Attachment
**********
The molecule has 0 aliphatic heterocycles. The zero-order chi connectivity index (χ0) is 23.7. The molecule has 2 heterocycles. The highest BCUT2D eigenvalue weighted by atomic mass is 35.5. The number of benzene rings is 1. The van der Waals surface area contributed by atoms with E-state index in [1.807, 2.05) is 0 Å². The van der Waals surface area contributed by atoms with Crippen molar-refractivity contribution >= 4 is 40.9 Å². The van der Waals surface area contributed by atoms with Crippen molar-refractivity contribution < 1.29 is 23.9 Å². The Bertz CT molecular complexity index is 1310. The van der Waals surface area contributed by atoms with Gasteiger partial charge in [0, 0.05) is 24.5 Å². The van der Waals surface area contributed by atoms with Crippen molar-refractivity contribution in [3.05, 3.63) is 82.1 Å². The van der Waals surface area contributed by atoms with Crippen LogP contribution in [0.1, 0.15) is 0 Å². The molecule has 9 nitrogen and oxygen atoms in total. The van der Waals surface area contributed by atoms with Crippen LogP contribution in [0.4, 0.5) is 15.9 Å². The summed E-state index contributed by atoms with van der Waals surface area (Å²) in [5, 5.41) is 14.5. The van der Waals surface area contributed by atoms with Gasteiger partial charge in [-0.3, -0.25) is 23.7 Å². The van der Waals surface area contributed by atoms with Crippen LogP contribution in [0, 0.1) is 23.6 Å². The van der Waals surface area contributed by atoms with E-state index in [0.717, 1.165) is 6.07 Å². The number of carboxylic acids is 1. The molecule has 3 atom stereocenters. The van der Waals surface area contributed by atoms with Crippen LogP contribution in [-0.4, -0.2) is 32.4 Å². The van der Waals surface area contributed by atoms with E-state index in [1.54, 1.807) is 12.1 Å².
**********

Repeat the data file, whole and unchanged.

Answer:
The molecule has 0 aliphatic heterocycles. The zero-order chi connectivity index (χ0) is 23.7. The molecule has 2 heterocycles. The highest BCUT2D eigenvalue weighted by atomic mass is 35.5. The number of benzene rings is 1. The van der Waals surface area contributed by atoms with E-state index in [1.807, 2.05) is 0 Å². The van der Waals surface area contributed by atoms with Crippen molar-refractivity contribution >= 4 is 40.9 Å². The van der Waals surface area contributed by atoms with Crippen molar-refractivity contribution < 1.29 is 23.9 Å². The Bertz CT molecular complexity index is 1310. The van der Waals surface area contributed by atoms with Gasteiger partial charge in [0, 0.05) is 24.5 Å². The van der Waals surface area contributed by atoms with Crippen molar-refractivity contribution in [3.05, 3.63) is 82.1 Å². The van der Waals surface area contributed by atoms with Crippen LogP contribution in [0.1, 0.15) is 0 Å². The molecule has 9 nitrogen and oxygen atoms in total. The van der Waals surface area contributed by atoms with Crippen LogP contribution in [0.4, 0.5) is 15.9 Å². The summed E-state index contributed by atoms with van der Waals surface area (Å²) in [5, 5.41) is 14.5. The van der Waals surface area contributed by atoms with Gasteiger partial charge in [-0.3, -0.25) is 23.7 Å². The van der Waals surface area contributed by atoms with Crippen LogP contribution in [0, 0.1) is 23.6 Å². The van der Waals surface area contributed by atoms with E-state index in [0.717, 1.165) is 6.07 Å². The number of carboxylic acids is 1. The molecule has 3 atom stereocenters. The van der Waals surface area contributed by atoms with Crippen LogP contribution in [-0.4, -0.2) is 32.4 Å². The van der Waals surface area contributed by atoms with E-state index in [1.54, 1.807) is 12.1 Å².